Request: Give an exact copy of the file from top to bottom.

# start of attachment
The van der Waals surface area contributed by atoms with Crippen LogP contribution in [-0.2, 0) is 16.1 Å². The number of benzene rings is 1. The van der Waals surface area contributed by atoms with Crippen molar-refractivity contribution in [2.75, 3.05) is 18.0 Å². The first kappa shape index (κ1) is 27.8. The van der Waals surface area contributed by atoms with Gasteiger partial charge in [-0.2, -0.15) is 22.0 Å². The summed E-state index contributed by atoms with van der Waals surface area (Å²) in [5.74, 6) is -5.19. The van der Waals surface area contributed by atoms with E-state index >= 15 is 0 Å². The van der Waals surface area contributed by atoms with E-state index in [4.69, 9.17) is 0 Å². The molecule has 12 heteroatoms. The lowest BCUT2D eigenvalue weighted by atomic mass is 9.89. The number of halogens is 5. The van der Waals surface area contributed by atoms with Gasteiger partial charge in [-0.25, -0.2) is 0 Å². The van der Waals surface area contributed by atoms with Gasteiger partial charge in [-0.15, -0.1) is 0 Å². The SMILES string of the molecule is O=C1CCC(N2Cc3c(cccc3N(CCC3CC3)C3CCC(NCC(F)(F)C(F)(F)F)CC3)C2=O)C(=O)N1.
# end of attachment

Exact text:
The van der Waals surface area contributed by atoms with Crippen LogP contribution in [-0.2, 0) is 16.1 Å². The number of benzene rings is 1. The van der Waals surface area contributed by atoms with Crippen molar-refractivity contribution in [2.75, 3.05) is 18.0 Å². The first kappa shape index (κ1) is 27.8. The van der Waals surface area contributed by atoms with Gasteiger partial charge in [-0.2, -0.15) is 22.0 Å². The summed E-state index contributed by atoms with van der Waals surface area (Å²) in [5.74, 6) is -5.19. The van der Waals surface area contributed by atoms with E-state index >= 15 is 0 Å². The van der Waals surface area contributed by atoms with E-state index in [4.69, 9.17) is 0 Å². The molecule has 12 heteroatoms. The lowest BCUT2D eigenvalue weighted by atomic mass is 9.89. The number of halogens is 5. The van der Waals surface area contributed by atoms with Gasteiger partial charge in [-0.25, -0.2) is 0 Å². The van der Waals surface area contributed by atoms with Gasteiger partial charge in [-0.15, -0.1) is 0 Å². The SMILES string of the molecule is O=C1CCC(N2Cc3c(cccc3N(CCC3CC3)C3CCC(NCC(F)(F)C(F)(F)F)CC3)C2=O)C(=O)N1.